Overall, our study of a predominantly black primary care population points to a relationship between exposure to violent crime and chronic disease status, with possible implications for clinical population health management. Although prior literature has described the importance of addressing community violence as a public health issue, healthcare systems may have financial incentive to address community violence as a population health issue. Indeed, policies that favor per‐capita and performance‐based payments may inadvertently tie reimbursement to population‐level social conditions that determine health. Thus, healthcare organizations located in regions of particular social vulnerability, similar to the region examined in this study, must think critically about broader approaches to optimize health. For instance, healthcare organizations located in high‐crime regions may opt to invest in violence prevention and intervention strategies.50 We speculate that these strategies may have potential health benefits for not only those directly affected by violence (eg, trauma victims), but also for those with downstream health consequences (eg, obesity, hypertension, and mental health). As such, recognizing and addressing the impacts of violence may be an important consideration for managing the health risks of low‐income urban communities of color.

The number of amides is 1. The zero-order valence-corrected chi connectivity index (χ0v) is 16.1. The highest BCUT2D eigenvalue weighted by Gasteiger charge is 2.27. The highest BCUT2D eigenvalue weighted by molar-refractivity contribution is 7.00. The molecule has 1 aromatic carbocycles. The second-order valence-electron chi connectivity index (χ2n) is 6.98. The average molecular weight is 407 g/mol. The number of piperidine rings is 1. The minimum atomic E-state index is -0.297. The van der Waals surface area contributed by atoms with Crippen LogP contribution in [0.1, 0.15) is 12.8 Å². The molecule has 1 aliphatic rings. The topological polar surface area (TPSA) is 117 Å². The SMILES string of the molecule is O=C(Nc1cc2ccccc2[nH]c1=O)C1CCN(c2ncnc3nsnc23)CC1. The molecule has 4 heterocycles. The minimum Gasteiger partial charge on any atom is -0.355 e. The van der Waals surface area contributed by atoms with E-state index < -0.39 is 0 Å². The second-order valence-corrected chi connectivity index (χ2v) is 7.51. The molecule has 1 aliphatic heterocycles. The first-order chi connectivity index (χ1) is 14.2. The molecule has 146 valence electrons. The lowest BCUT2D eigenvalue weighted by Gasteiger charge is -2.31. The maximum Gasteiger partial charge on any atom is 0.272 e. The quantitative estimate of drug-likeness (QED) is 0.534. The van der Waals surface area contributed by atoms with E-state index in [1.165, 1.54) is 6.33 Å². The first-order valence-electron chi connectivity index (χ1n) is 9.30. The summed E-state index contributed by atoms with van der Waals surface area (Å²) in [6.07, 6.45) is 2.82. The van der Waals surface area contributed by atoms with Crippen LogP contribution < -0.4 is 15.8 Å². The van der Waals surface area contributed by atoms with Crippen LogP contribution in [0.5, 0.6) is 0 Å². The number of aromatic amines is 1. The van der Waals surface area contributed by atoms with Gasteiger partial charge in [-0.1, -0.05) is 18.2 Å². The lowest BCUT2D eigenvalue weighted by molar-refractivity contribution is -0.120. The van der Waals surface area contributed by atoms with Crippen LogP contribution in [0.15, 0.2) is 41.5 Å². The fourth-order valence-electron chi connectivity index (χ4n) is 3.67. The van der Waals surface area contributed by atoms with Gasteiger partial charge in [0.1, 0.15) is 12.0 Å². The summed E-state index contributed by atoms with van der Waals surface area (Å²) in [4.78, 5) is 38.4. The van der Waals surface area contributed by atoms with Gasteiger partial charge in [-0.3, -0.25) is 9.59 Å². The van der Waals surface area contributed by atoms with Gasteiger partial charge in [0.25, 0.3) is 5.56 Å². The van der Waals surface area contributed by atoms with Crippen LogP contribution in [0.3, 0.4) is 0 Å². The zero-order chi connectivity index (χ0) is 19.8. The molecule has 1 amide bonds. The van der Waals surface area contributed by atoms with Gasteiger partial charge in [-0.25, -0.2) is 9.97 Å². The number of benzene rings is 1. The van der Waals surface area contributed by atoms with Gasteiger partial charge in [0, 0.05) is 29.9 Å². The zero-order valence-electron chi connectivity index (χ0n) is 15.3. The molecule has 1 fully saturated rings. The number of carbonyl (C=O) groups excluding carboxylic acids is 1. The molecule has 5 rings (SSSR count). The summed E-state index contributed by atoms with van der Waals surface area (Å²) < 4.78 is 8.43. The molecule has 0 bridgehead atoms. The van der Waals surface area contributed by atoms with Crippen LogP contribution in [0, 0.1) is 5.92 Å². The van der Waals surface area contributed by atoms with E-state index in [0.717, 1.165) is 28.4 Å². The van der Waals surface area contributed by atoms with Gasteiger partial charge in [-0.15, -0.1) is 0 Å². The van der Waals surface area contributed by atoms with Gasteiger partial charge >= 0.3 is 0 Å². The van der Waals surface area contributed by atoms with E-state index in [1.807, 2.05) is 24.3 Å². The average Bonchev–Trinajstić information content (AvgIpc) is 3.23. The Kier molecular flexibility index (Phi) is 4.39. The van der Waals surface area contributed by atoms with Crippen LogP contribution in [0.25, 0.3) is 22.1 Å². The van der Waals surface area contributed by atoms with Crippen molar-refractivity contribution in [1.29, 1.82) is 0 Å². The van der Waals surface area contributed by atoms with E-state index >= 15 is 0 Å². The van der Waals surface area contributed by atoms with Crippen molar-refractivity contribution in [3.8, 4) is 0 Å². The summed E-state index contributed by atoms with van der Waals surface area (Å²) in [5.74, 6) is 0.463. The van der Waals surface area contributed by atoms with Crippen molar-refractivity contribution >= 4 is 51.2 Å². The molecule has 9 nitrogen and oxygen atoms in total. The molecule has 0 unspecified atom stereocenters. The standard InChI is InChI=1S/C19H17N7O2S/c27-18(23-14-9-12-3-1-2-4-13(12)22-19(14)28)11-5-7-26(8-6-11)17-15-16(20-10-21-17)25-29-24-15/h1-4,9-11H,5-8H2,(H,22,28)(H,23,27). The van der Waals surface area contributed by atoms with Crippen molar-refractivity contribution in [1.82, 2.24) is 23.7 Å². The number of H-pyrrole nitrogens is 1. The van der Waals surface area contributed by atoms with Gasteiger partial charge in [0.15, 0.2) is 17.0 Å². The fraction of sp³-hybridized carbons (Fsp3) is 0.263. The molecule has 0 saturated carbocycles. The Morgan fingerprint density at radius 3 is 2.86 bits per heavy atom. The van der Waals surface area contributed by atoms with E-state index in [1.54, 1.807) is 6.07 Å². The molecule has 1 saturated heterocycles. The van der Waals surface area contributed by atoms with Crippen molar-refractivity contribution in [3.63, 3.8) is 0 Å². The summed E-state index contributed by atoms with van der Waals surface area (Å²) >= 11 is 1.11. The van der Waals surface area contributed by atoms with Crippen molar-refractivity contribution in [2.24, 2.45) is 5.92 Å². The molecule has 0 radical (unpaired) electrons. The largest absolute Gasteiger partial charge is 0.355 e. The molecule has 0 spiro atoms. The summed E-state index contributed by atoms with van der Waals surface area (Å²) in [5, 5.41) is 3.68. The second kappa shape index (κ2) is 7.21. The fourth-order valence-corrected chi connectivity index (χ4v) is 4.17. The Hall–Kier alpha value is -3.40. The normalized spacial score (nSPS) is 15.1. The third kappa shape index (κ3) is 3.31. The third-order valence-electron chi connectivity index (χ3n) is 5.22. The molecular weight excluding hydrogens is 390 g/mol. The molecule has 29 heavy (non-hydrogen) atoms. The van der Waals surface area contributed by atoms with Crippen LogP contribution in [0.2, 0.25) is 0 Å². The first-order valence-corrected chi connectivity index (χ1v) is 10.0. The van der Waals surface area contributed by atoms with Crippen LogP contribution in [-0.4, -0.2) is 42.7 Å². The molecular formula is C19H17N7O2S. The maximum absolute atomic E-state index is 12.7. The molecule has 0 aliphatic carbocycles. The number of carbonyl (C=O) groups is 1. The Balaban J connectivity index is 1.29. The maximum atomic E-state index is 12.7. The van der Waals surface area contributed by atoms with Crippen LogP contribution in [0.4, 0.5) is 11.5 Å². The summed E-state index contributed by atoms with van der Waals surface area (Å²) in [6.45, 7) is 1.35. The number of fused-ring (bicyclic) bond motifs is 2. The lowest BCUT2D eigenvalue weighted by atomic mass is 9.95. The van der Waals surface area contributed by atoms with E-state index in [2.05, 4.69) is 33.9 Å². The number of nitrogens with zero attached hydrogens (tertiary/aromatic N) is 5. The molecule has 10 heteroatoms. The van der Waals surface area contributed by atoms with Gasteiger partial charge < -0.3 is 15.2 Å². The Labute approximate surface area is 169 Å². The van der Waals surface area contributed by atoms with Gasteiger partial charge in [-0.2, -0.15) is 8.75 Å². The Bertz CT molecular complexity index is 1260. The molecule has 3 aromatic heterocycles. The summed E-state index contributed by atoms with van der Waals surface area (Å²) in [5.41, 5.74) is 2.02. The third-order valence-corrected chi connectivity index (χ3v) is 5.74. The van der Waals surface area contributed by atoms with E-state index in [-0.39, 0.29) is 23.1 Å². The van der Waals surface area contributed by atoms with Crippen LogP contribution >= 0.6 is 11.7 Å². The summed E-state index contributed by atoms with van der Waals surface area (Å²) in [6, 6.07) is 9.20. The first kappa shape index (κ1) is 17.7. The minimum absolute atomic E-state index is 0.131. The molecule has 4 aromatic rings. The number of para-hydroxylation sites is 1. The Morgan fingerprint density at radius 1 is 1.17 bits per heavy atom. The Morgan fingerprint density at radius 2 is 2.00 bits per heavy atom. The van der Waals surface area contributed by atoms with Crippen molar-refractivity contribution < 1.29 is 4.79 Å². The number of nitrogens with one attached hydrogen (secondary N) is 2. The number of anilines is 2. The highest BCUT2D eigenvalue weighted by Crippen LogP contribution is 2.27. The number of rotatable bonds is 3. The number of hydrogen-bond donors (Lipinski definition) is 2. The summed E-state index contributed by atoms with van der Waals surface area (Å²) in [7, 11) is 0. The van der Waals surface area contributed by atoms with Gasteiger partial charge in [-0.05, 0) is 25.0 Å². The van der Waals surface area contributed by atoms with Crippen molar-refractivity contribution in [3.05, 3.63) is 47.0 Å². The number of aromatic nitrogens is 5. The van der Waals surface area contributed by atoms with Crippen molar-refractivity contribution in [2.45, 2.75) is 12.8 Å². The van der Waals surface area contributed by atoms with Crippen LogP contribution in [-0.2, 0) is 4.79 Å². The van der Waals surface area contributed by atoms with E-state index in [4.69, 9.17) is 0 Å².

This study has several limitations. First, this is a cross‐sectional study, which limits causal inference. Second, this study uses data from 3 primary care clinics at an academic medical center, limiting generalizability. For instance, half of the patients in our sample were insured by Medicaid and/or Medicare; our findings should be interpreted in light of these characteristics. For related reasons, we did not use diagnostic codes or prescription medications recorded in the electronic health record for classification purposes. Estimates for the completeness of diagnostic codes have been highly variable in prior studies,51 and although prescription medications may have been used to delineate treated and untreated individuals, medication underuse has been reported to be high this population.52 We were concerned that these additional electronic health record data may have conferred imprecise subclassifications. By classifying BP on the basis of clinical measurement data alone, individuals without hypertension and individuals with controlled hypertension were analyzed as a single group. However, prior literature has documented that medication adherence is itself a function of safety.53 Thus, classifications are consistent with hypotheses about both the physiological and behavioral health benefits of living in a low‐crime neighborhood.